Eastern Washington’s tight primary Tuesday provided a peek into the vulnerability of yet another member of congressional leadership, echoing a recent Democratic contest on the other side of the country and one in this same Spokane-based district more than two decades ago.
Democrat Lisa Brown, a former state Senate majority leader and university chancellor, is nipping at the heels of House GOP Conference Chairwoman Cathy McMorris Rodgers in the 5th District after finishing election night just a point behind.
But in a district that President Trump carried by 13 points, Republicans are skeptical that the voter frustration with the president and his GOP allies in Congress that would be necessary to unseat the seven-term incumbent will materialize.
The summer primaries kicked off with the downfall of McMorris Rodgers’s Democratic counterpart, Rep. Joe Crowley of New York, at the hands of progressive challenger Alexandria Ocasio-Cortez. Meanwhile, back in the 5th District, some are looking back to Speaker Tom Foley’s defeat in 1994, ending a 30-year incumbency in Bill Clinton’s first midterm.
As the fourth-ranking House Republican, many are also quick to highlight that McMorris Rodgers hasn’t faced a competitive race for over a decade, though she did hold her seat as a freshman with 56 percent of the vote amid the 2006 Democratic wave.
In an interview, Brown said the biggest concern among voters is the high cost of health care, though it’s now joined by concerns over tariffs. Not only did she find people frustrated that a long-promised GOP fix never appeared, but there is a growing sense that no health care fix will come until this Congress is voted out, she said. And as she is one of the most avid adherents to party talking points, few voters think that McMorris Rodgers will seriously stand up for them on tariffs, Brown said.
For Brown, voters see few rewards from McMorris Rodgers’s long stay in D.C., which Brown argues has tainted her opponent’s ability to lead for the district rather than merely following her party.
“People here are very sensitive to the idea that after 14 years it is time to give somebody else a shot at making a difference for eastern Washington. They certainly have shown that in the past,” said Brown, noting that as a state representative she was one of the few Democrats in eastern Washington to hold her seat in 1994’s Republican sweep.
With the majority of remaining votes still uncounted from Tuesday’s mail-in top-two primary coming from the populous Spokane County, where Brown currently holds a six-point lead, McMorris Rodgers led Brown on Thursday evening by an unimpressive 1,435 votes. In 2016 she pulled just 41 percent of the primary vote but received 60 percent of the general-election vote after outspending her Democratic opponent by 10-to-1.
While McMorris Rodgers can likely expect to pick up a majority of the votes that went to the three other GOP-aligned candidates Tuesday—including two who ran to the congresswoman’s right and pushed her on her supposed lack of loyalty to Trump—the close margin provided a momentum boost for Democrats.
“Lisa's strong performance in the primary, nearly equaling McMorris Rodgers's performance, underlines this race as a top-tier opportunity for Democrats,” Democratic Congressional Campaign Committee spokesman Drew Godinich said in a statement.
However, Republican sources pointed out that internal polling shows few voters remain undecided, and that Trump’s approval rating in the district has stayed above water even as retaliatory tariffs hammer agriculture business there, leaving Brown with little room to cobble together the votes needed to beat Republicans’ raw primary vote of around 53 percent.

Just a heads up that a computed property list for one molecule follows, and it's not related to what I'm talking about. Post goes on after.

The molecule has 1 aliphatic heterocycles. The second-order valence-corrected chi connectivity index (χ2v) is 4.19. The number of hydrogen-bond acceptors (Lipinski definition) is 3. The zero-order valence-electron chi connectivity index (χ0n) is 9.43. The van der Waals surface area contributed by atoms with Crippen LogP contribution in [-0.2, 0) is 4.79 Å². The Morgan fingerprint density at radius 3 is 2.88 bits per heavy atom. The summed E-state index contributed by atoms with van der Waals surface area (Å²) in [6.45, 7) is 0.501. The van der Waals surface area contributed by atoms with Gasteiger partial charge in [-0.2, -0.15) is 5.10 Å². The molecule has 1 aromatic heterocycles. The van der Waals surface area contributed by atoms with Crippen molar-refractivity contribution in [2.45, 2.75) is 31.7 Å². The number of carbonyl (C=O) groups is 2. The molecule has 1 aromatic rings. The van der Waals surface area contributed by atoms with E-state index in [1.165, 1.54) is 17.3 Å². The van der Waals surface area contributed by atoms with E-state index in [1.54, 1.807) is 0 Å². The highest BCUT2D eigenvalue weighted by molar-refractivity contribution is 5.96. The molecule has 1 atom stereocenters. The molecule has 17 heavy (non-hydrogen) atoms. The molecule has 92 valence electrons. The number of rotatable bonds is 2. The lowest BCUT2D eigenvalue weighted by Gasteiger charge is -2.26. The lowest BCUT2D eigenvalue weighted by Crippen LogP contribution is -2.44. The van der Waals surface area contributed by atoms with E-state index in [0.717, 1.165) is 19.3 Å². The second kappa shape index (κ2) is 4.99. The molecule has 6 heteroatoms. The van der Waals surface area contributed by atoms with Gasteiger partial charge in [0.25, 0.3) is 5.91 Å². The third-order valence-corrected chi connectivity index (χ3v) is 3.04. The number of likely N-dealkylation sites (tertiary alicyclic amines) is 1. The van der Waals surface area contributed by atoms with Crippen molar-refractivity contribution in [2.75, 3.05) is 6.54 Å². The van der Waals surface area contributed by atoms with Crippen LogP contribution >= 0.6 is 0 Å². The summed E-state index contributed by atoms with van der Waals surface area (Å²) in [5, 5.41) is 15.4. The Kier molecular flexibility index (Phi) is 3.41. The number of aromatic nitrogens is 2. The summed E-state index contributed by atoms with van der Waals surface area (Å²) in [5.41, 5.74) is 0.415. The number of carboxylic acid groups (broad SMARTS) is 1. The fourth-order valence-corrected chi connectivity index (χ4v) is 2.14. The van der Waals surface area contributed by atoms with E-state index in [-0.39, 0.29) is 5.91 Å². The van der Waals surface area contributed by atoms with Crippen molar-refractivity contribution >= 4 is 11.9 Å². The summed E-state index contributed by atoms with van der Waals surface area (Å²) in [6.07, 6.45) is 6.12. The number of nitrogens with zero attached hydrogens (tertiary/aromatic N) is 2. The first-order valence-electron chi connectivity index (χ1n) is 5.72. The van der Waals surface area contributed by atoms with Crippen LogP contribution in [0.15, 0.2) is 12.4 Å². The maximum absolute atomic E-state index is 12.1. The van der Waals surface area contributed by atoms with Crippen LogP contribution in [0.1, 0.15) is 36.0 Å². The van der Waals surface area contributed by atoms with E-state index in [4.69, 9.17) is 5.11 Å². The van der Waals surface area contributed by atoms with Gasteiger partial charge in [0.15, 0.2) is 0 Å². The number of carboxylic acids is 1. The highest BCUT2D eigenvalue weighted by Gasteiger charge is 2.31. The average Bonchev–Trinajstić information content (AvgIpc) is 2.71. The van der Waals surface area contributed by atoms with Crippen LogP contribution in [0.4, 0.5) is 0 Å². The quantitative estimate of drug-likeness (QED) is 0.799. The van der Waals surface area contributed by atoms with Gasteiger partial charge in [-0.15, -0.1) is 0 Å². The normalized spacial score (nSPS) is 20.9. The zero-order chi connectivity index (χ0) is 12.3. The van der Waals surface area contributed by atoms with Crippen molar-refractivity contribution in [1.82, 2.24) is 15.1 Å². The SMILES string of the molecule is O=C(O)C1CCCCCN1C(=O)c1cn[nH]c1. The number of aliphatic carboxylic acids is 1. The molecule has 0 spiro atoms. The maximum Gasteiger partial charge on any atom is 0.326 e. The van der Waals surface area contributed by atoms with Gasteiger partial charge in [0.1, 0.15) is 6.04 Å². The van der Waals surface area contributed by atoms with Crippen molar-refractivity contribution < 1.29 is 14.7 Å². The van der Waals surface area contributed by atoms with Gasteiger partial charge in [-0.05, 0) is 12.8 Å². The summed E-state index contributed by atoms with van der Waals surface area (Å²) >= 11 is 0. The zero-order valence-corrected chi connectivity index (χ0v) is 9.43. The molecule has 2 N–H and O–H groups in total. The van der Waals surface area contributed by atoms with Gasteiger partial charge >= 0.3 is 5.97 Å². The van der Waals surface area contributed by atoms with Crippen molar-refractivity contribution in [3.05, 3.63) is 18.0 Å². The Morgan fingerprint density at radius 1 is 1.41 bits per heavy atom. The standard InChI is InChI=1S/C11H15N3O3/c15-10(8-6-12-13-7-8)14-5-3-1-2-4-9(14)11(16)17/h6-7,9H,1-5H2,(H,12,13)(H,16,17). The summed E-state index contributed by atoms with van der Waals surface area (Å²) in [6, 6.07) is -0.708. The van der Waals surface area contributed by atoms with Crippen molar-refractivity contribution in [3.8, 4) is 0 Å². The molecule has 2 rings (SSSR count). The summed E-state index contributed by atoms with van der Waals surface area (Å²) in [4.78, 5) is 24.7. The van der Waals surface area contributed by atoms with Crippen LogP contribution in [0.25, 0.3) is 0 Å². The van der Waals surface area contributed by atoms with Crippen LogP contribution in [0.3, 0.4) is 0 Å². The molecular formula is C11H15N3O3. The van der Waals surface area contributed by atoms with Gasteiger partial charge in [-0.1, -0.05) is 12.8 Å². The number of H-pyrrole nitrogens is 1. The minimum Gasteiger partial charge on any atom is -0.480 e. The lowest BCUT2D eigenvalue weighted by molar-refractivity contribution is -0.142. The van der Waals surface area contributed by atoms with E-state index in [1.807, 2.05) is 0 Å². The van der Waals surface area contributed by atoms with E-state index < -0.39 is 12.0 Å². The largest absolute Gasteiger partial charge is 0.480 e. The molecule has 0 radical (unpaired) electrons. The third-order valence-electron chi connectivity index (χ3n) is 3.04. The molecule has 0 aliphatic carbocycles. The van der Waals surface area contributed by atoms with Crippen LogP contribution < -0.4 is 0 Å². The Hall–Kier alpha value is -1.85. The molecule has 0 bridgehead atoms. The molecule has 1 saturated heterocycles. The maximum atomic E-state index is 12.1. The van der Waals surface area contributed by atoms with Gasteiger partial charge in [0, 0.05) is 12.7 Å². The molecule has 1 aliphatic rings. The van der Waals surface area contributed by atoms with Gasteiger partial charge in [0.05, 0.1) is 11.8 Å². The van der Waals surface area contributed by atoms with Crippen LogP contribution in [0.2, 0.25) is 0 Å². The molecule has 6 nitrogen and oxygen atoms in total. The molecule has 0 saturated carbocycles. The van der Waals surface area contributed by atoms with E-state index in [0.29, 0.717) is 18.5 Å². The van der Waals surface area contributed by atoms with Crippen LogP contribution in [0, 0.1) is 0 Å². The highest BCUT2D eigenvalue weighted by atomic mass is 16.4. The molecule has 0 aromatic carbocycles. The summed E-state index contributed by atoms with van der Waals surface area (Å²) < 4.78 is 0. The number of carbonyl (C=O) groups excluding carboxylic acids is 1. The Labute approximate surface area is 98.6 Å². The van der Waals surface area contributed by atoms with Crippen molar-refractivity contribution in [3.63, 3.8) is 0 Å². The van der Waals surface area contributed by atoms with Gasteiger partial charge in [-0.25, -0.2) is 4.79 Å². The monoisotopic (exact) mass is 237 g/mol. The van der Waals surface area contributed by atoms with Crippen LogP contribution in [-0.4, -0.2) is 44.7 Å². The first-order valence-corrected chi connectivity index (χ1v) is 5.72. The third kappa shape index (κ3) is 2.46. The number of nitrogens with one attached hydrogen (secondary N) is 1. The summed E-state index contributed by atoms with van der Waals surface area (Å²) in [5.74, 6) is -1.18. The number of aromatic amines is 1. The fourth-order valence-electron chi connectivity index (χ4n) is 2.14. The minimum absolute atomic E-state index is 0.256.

Brown’s performance in the primary is likely a high-water mark for her campaign, one Republican close to the race said, as the GOP saw a strong edge among the ballots going into primary night. This suggests that Brown’s percentage of the vote will shrink as remaining votes are counted. With her strong well of resources—Brown and McMorris Rodgers gathered comparable fundraising hauls in the second quarter—it’s possible that the Democrat could capture a marginally larger vote percentage in November, they admitted.
On the other hand, another Republican watching the race noted that McMorris Rodgers gained 10 points on her 2016 opponent, Joe Pakootas, between the primary and general elections. Pakootas, who took 40 percent of the vote, ran on a familiar platform of affordable health care and opposition to special interests, faced a significant fundraising disadvantage, and campaigned largely in the district’s rural parts.
Comparing this year to 2016 as a benchmark, or really to any of the congresswoman’s elections, hardly makes sense, argued one Democrat familiar with both campaigns, noting that McMorris Rodgers's decision to run severely negative attack ads since May proves that she feels threatened. In a conversation prior to polls closing Tuesday, the Democrat added that there might be little to glean from the primary results, noting that the GOP vote share would likely be around 50 percent and that polling continues to suggest that November will be tight.
Brown, as well as several local media outlets, condemned the ads as not only false but inappropriate, and hazarded that they likely backfired among primary voters. The Republican source close to the race said the ads have done their job defining Brown. When the ads rolled out, the source said 60 percent of voters were unfamiliar with Brown, but since then they’ve seen sizable growth in the Democrat’s unfavorable ratings.
The ads so grossly mischaracterize her record, Brown said, that she believes her expansive field operation will do much more to convince voters that McMorris Rodgers needs to go.
“Nevertheless, I expect there will be negative ads every week from now until November,” Brown said, laughing. “The Paul Ryan super PAC has an office here, and I assume it will just be relentless.”